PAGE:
Donations can be targeted to protecting threatened wildlife, the recovery of tarnished ecosystems or assisting area economies. Some organizations that provide broad environmental support include Greenpeace, EarthShare, Oceana North America and the Center for Biological Diversity. Among the leading agencies focusing on wildlife affected by the oil spill are the Nature Conservancy, the Audubon Nature Institute and the American Bird Conservancy. A different, but equally effective tack is to support Earthjustice, a non-profit public interest law firm first founded in 1971 as the Sierra Club Legal Defense Fund, which has challenged several government assertions regarding the spill in court. Local charities assisting businesses and residents include Catholic Charities, Second Harvest Food Bank of Greater New Orleans and Acadiana, and the Greater New Orleans Foundation.
Civil war in developing countries is a grim impediment to humanitarian aid. Infighting between warring factions can be so vicious that the very act of delivering necessary supplies -- food, clothing, medical and building materials -- can be a life-threatening proposition. According to a recent report issued by the London-based Overseas Development Institute, an average of 95 foreign aid workers were killed in each of the past three years, up from about 66 each year between 2003 and 2006 [source: Humanitarian Policy Group]. In one particularly brutal attack in August 2010, 10 members of a medical team sponsored by the Christian-based International Assistance Mission -- including six Americans -- were massacred in Afghanistan [source: Associated Press].
The rate of kidnappings of aid workers is also skyrocketing, climbing from about 18 a year between 2003 and 2006, to roughly 57 a year since 2007. Afghanistan, Sudan's Dafur region and Somalia account for 60 percent of the attacks, while Chad, Sri Lanka, Pakistan and Iraq also pose significant threats. In March 2009, five aid workers in Darfur were kidnapped from a Médicins Sans Frontières compound after the International Criminal Court indicted Sudan's President Omar al-Bashir on war crimes. All were later released, but the action was chilling [source: Walt].
Another stark reality of philanthropic efforts is that even the best intentions can be waylaid if aid falls into the wrong hands. Over the years, humanitarian aid has even come under fire as a political tool, used to wield influence in a relentless power struggle between governments, guerillas, tribes and clans.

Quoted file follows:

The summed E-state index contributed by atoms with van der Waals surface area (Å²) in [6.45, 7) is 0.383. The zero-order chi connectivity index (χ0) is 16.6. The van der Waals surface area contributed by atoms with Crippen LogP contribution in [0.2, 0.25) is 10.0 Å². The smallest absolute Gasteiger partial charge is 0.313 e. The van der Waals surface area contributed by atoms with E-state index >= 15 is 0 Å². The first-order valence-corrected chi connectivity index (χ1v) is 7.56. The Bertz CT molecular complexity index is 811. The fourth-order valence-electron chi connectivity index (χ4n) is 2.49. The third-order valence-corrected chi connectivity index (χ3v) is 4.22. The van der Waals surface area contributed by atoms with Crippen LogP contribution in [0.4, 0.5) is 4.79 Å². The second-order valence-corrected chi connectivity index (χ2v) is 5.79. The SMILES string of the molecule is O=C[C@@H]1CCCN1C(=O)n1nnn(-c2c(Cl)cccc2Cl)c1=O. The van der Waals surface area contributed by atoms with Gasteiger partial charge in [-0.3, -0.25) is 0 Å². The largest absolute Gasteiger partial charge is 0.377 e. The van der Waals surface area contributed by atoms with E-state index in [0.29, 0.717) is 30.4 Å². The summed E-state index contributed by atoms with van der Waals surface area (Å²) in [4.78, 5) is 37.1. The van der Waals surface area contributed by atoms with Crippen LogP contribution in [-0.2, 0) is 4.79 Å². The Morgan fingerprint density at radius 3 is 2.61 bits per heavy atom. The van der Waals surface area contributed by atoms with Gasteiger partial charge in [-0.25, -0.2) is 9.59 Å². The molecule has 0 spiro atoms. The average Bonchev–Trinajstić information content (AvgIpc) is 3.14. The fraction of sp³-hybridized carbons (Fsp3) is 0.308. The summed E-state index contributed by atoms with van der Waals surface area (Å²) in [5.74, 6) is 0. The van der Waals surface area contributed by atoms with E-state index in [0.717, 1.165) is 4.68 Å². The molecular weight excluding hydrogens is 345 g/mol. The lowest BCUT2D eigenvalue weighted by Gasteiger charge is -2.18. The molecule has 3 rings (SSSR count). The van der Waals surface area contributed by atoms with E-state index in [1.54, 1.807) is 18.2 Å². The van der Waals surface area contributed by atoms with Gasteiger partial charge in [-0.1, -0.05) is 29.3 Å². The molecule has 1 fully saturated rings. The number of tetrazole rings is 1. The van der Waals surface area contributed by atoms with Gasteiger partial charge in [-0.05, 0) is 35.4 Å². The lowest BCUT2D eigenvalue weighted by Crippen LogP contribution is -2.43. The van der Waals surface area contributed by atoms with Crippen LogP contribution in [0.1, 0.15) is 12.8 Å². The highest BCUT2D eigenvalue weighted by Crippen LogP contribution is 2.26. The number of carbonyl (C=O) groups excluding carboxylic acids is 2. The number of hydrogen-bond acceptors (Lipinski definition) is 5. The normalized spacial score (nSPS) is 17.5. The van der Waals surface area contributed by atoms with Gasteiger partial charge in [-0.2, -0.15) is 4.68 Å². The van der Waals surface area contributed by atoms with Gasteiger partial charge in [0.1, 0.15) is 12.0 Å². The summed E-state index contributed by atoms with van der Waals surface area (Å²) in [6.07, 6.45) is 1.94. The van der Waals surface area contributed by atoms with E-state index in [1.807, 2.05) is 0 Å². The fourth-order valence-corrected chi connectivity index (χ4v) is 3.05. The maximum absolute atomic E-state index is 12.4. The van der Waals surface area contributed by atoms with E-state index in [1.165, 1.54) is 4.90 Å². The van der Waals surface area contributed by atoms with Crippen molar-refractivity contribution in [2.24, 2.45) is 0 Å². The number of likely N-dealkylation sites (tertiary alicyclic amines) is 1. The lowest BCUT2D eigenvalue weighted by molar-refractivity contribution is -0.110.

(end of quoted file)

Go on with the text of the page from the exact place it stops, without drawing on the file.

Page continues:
The death toll from massive flooding in Pakistan is relatively small -- estimated at between 1,300 to 1,600 -- when compared to the more than 70,000 killed in the country's 2005 earthquake [source: The New York Times]. Still, the sheer scale of the population affected by the Pakistan flooding -- estimated at 20 million -- "establishes an unfolding humanitarian crisis that demands a massive response from the international community" according to the Connecticut-based foundation AmeriCares.
Epic floods and the mind-boggling scope of devastation that comes with them have always prompted a strong philanthropic response. Following the carnage wrought by Hurricane Katrina, Americans gave $6.5 billion in aid. And when a giant tsunami crashed ashore in Southeast Asia on Dec. 26, 2004, American donors contributed $1.5 billion in relief funds [source: Charity Navigator]. In northwest Pakistan, where a swath the size of California is now underwater, the need is great, but the donations have been slow to materialize (roughly $102 million by the end of August 2010) [source: Reuters]. To make matters worse, Pakistan suffered flooding again in August and September 2011, killing more than 400 people [source: USAID]. The most pressing needs immediately after flooding such as this include food, clean water, medical supplies and shelter. AmeriCares, Mercy Corps, Action Against Hunger, Concern Worldwide and ActionAid International are among the groups spearheading the relief efforts.